12. I’m a vegan for animal reasons so therefore although I don’t buy into the notion of “humane” meat I do somewhat have respect for your decision. I’m sorry that I can only muster a somewhat, but I certainly agree that if you were going to eat chicken anyways this would definitely be the best route, that the quality of life certainly matters. Although I don’t agree with eating animals, I can tell you sound like a loving person doing the best they can and that this process is difficult for you, for that I respect you; I just see things differently. It’s not just the killing I don’t agree with it’s keeping the chickens in the first place; I think the egg laying industry is inherently cruel, starting with the male chicks that are killed at birth and even the ones you mentioned that died in the mail; as well as the chickens life span exceeding their egg laying capabilities making their chances of dying a natural death not a sustainable option. I don’t know if it’s any solace to you or not but you should take comfort that most people do a lot worse; from the folks that buy chickens at the store letting someone else do their dirty work to the people that run factory farms and egg laying operations; the chickens almost suffer the most; or at the very least suffer in the greatest numbers. I wouldn’t judge you, we just happen to see things differently. As long as your peace at with your decision you shouldn’t beat yourself up too much; it’s nice that you acknowledge the chickens life and thank them.
    Peace to you and your family.

    1. the 50 chicks that were lost for 3 days did arrive, all healthy!! and just so you know.. at our house roosters aren’t killed as chicks they do get to grow up until maturity too 🙂 Thanks for commenting, I respect your side as well, you’re right we just aren’t on the same side.. but I sincerely appreciate that you can see where i’m coming from!!

  13. I do not believe we need to kill for us to live .No hate from me,i am a vegan and I am proud of that, and hope you check out animal rights site,it has changed my outlook on life.Best Wishes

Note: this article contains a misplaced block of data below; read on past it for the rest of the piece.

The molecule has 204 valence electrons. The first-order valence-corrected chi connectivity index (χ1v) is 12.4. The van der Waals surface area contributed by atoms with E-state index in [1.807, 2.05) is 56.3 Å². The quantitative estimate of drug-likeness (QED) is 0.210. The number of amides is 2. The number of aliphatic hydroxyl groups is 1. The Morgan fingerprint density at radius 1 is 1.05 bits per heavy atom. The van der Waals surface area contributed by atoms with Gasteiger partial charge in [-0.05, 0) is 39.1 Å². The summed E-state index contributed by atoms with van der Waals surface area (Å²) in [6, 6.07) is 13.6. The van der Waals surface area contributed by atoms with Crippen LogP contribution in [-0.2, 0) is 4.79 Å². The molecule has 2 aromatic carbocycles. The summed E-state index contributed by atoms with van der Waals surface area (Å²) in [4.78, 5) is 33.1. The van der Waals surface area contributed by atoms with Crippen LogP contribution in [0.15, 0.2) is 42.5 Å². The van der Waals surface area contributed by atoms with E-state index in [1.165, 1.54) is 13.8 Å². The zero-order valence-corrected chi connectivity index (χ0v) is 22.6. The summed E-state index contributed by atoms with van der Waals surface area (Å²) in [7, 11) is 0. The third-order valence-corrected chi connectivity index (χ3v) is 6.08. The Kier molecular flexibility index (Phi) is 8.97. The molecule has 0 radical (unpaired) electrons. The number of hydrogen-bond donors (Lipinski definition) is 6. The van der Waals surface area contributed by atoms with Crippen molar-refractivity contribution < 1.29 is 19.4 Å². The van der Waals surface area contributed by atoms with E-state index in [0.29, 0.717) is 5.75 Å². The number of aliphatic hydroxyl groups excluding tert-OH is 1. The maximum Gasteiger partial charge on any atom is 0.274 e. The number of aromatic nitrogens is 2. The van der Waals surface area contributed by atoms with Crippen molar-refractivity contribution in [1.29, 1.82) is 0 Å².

14. I am amazed and was rivited by your blog. My sister lives on a farm, we have gotten fresh eggs from their chickens and they have sent cattle to be slaughtered, which we have helped wrap and eaten. I have always thought this is how everyone once lived so I see nothing wrong with it at all. God put animals on the earth as a resource. I don’t know if I could allow myself to have any emotional attachment at all to animals I knew would be in my freezer or plate at some point, however I love the idea of having fresh meat and vegetables that one grows or cultivates and harvests themselves for the very reasons you state. I hate the thought of those chicken farms we hear of on the news mistreating the animals, how ruthless and inhumane. I would love to buy chicken or any fresh, local food at the Farmers Market and intend to come there soon. I hope to see you there and shake your hand. I also plan to follow your website, blog, FB site, whatever else you submit because I think you’re doing things right and I commend you. Keep up the excellent work and may everyone have an open mind on this topic.

  15. Thanks again for such a well written conscientious post. Processing your own chickens is difficult (my hands shake all day), but doing it humanely and with care is so important. You described my emotions so well in your post. I’d love to read more about how you package them.

  16. This was a beautiful post and I can only imagine how hard it was to write not to mention the actual doing. You are brave and you are strong, that is what our country was founded on and by. Sometimes we forget, doing what’s right and what’s best isn’t always easy or pretty. Thank you.